The thing that I love about trying to write plays is that in theater you […] can have a matrix of questions. Most plays that I like don’t really answer any of them. You’re able to bandy ideas about without offering a resolution or a conclusion. It’s an exciting way to engage really big questions, I think, if you don’t have the pressure of concluding ‘Well, empathy … is a good thing. Or a bad thing.’
–Jackie Sibblies Drury, interview with The Appendix, April 2013.
Cast of We Are Proud to Present… in rehearsal
Just as this is not a piece of devised theatre, it is not a play that offers resolution. Action concludes but where we find ourselves at the end – from cast, to company of characters, to community of audience – will be widely variable. Dismissed by some, uncomfortable for many, and devastating for others. The theatre’s daring invitation to participate, even vicariously, in another’s terror and degradation has been debated by philosophers and politicians since the dawn of Western drama. Without a commonly shared catharsis, to what fate does Drury release us back into the world? But perhaps that is the point. We do not enter the theatre on equal footing, with a universally shared understanding or experience of reality. It would be a false promise, a negation of the hard fought, uncomfortable exchanges of the on-stage company to conclude with a kumbaya moment. To earn the empathy essential for the hard work of transforming society, we must be honest with just how little Americans know about each other and how much privilege must be sacrificed and wrongs must be forgiven before we can even think about taking our first steps together into an equitable future.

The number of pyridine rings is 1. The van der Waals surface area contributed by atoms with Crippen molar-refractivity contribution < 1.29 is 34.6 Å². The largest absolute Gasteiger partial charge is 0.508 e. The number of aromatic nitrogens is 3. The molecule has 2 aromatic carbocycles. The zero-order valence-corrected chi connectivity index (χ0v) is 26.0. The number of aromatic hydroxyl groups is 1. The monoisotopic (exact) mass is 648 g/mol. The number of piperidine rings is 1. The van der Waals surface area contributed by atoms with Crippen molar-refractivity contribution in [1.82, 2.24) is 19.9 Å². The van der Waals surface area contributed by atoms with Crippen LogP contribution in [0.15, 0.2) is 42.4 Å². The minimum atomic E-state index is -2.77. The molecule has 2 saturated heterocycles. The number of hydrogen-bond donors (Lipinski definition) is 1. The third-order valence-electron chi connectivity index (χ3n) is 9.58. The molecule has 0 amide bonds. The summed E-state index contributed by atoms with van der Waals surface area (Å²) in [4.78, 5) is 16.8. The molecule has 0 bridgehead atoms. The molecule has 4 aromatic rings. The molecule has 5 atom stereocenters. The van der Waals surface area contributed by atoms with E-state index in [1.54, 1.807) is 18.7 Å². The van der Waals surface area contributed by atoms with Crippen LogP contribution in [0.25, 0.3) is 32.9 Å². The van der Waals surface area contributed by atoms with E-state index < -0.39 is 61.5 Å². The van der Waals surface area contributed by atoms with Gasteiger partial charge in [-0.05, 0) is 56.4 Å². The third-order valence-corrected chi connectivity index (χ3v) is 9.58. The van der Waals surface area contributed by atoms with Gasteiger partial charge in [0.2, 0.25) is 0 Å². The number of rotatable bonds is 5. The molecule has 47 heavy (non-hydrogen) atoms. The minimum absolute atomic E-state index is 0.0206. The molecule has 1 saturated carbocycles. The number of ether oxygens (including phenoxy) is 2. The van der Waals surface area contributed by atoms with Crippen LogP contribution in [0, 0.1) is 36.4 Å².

We’ll have more background to share in the coming weeks. In the meantime, don’t wait to get your tickets for this powerful production of We Are Proud to Present….
Click here for tickets or call our Box Office at 919.962.7529.